King Mswati III, the absolute monarch in Swaziland, has been named in an global report on human trafficking for forcing children to work in his fields.
One organisation has called this modern day 'slavery'.
It is not the first time the King has been criticised for using forced labour.
The annual Trafficking in Persons Report for 2017 from the United States State Department stated it had been reporting conditions in Swaziland for the past five years. It said, 'Swazis are culturally expected to participate in the seasonal weeding and harvesting of the King's fields and those who may refuse are subject to coercion through threats and intimidation by their chiefs.'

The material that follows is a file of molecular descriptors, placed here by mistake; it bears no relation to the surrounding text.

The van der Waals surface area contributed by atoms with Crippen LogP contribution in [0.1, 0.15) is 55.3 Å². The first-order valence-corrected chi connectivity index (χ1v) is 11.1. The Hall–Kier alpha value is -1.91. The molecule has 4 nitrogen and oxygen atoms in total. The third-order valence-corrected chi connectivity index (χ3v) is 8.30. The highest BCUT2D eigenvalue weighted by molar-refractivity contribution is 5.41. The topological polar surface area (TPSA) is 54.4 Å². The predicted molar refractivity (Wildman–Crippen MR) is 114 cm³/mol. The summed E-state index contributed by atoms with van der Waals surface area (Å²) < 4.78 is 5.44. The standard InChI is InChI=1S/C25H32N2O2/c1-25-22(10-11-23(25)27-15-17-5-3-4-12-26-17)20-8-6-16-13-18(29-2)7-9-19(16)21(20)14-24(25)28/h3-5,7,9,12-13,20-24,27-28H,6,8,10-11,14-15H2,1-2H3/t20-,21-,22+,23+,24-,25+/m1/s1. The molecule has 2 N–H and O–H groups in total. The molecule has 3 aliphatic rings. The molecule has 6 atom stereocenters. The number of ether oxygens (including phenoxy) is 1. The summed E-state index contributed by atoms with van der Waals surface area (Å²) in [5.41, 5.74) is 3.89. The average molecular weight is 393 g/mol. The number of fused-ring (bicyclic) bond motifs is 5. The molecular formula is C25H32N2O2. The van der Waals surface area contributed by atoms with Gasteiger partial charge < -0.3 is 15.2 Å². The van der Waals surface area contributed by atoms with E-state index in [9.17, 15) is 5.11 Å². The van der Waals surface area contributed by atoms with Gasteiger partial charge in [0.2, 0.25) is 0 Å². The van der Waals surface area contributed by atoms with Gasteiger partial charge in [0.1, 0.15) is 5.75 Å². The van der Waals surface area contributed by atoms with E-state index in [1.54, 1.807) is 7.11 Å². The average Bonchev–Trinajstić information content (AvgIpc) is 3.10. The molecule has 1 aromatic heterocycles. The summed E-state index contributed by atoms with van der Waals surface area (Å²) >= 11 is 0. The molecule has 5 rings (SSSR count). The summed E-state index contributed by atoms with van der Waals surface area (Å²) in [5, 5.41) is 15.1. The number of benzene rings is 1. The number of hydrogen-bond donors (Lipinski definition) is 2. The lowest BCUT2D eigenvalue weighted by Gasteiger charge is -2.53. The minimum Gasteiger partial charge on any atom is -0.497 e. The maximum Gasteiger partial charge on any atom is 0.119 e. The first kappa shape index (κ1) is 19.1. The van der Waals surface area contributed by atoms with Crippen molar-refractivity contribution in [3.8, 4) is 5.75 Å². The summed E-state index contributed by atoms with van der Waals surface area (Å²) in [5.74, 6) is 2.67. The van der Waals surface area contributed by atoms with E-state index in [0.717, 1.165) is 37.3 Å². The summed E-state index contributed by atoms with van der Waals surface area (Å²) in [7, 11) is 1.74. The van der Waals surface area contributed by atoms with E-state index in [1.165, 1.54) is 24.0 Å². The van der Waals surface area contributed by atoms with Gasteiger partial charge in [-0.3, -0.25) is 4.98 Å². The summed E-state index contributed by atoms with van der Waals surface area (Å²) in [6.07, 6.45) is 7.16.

A report Child Labor and Forced Labor from the US Department of Labor looking at 2016 stated penalties imposed by chiefs included 'evicting families from their village and confiscating livestock'.
King Mswati was at the centre of an international controversy in January 2015 when Swazi Media Commentary revealed that schools in Swaziland were forced to stay closed after Christmas so children could weed the King's fields. As many as 30,000 children were thought to have missed schooling as a result.
The Global Slavery Index for 2016 reported that the Swazi Government 'attempted to backtrack on its intentions when its use of unpaid child labour was reported by international media'.